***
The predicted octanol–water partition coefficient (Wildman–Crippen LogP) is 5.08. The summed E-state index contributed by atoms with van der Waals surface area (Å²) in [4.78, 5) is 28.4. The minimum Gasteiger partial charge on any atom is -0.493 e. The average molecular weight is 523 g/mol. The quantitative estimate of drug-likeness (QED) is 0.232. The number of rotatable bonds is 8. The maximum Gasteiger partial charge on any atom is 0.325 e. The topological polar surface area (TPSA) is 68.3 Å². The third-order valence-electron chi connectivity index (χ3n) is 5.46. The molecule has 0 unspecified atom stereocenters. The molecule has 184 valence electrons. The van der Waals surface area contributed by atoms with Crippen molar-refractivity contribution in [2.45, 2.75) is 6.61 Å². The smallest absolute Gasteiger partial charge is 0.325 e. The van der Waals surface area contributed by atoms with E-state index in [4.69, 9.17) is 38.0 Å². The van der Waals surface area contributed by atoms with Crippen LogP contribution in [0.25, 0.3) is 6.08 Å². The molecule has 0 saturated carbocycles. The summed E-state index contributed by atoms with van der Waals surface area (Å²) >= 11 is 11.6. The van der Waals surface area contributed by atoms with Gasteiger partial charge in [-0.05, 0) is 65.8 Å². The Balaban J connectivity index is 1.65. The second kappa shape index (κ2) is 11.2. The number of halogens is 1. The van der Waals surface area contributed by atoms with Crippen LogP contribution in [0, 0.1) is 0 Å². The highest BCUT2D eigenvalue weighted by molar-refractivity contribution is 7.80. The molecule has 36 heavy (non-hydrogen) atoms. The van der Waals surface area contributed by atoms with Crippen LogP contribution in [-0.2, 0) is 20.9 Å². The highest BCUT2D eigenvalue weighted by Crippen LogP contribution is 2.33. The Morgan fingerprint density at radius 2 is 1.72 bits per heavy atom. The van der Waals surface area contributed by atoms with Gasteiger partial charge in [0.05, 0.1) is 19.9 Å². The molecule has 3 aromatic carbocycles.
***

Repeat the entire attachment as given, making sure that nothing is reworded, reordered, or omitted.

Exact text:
The predicted octanol–water partition coefficient (Wildman–Crippen LogP) is 5.08. The summed E-state index contributed by atoms with van der Waals surface area (Å²) in [4.78, 5) is 28.4. The minimum Gasteiger partial charge on any atom is -0.493 e. The average molecular weight is 523 g/mol. The quantitative estimate of drug-likeness (QED) is 0.232. The number of rotatable bonds is 8. The maximum Gasteiger partial charge on any atom is 0.325 e. The topological polar surface area (TPSA) is 68.3 Å². The third-order valence-electron chi connectivity index (χ3n) is 5.46. The molecule has 0 unspecified atom stereocenters. The molecule has 184 valence electrons. The van der Waals surface area contributed by atoms with Crippen molar-refractivity contribution in [2.45, 2.75) is 6.61 Å². The smallest absolute Gasteiger partial charge is 0.325 e. The van der Waals surface area contributed by atoms with E-state index in [4.69, 9.17) is 38.0 Å². The van der Waals surface area contributed by atoms with Crippen LogP contribution in [0.25, 0.3) is 6.08 Å². The molecule has 0 saturated carbocycles. The summed E-state index contributed by atoms with van der Waals surface area (Å²) >= 11 is 11.6. The van der Waals surface area contributed by atoms with Gasteiger partial charge in [-0.05, 0) is 65.8 Å². The Balaban J connectivity index is 1.65. The second kappa shape index (κ2) is 11.2. The number of halogens is 1. The van der Waals surface area contributed by atoms with Crippen LogP contribution in [0, 0.1) is 0 Å². The highest BCUT2D eigenvalue weighted by molar-refractivity contribution is 7.80. The molecule has 36 heavy (non-hydrogen) atoms. The van der Waals surface area contributed by atoms with Crippen LogP contribution in [-0.2, 0) is 20.9 Å². The highest BCUT2D eigenvalue weighted by Crippen LogP contribution is 2.33. The Morgan fingerprint density at radius 2 is 1.72 bits per heavy atom. The van der Waals surface area contributed by atoms with Gasteiger partial charge in [0.05, 0.1) is 19.9 Å². The molecule has 3 aromatic carbocycles.